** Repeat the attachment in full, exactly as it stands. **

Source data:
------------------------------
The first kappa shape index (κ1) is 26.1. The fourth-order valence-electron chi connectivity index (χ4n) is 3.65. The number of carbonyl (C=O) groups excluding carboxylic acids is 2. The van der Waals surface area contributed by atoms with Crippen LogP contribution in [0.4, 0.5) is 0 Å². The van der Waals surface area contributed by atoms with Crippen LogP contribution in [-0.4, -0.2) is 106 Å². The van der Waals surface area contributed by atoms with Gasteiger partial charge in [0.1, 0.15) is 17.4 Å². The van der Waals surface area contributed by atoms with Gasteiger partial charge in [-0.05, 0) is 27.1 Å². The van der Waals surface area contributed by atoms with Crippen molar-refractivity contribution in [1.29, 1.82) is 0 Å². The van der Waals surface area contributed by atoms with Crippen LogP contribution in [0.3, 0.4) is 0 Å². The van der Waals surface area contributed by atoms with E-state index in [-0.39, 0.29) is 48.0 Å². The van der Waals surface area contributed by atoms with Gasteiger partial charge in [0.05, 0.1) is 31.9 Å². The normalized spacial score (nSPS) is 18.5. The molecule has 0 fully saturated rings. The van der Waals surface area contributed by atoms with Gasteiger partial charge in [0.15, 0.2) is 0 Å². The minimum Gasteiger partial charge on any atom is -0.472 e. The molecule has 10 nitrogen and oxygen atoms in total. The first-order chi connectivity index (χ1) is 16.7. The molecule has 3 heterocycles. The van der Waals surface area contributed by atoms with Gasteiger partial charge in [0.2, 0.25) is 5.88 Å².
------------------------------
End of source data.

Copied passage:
The first kappa shape index (κ1) is 26.1. The fourth-order valence-electron chi connectivity index (χ4n) is 3.65. The number of carbonyl (C=O) groups excluding carboxylic acids is 2. The van der Waals surface area contributed by atoms with Crippen LogP contribution in [0.4, 0.5) is 0 Å². The van der Waals surface area contributed by atoms with Crippen LogP contribution in [-0.4, -0.2) is 106 Å². The van der Waals surface area contributed by atoms with Gasteiger partial charge in [0.1, 0.15) is 17.4 Å². The van der Waals surface area contributed by atoms with Gasteiger partial charge in [-0.05, 0) is 27.1 Å². The van der Waals surface area contributed by atoms with Crippen molar-refractivity contribution in [1.29, 1.82) is 0 Å². The van der Waals surface area contributed by atoms with Crippen LogP contribution in [0.3, 0.4) is 0 Å². The van der Waals surface area contributed by atoms with E-state index in [-0.39, 0.29) is 48.0 Å². The van der Waals surface area contributed by atoms with Gasteiger partial charge in [0.05, 0.1) is 31.9 Å². The normalized spacial score (nSPS) is 18.5. The molecule has 0 fully saturated rings. The van der Waals surface area contributed by atoms with Gasteiger partial charge in [0.15, 0.2) is 0 Å². The minimum Gasteiger partial charge on any atom is -0.472 e. The molecule has 10 nitrogen and oxygen atoms in total. The first-order chi connectivity index (χ1) is 16.7. The molecule has 3 heterocycles. The van der Waals surface area contributed by atoms with Gasteiger partial charge in [0.2, 0.25) is 5.88 Å².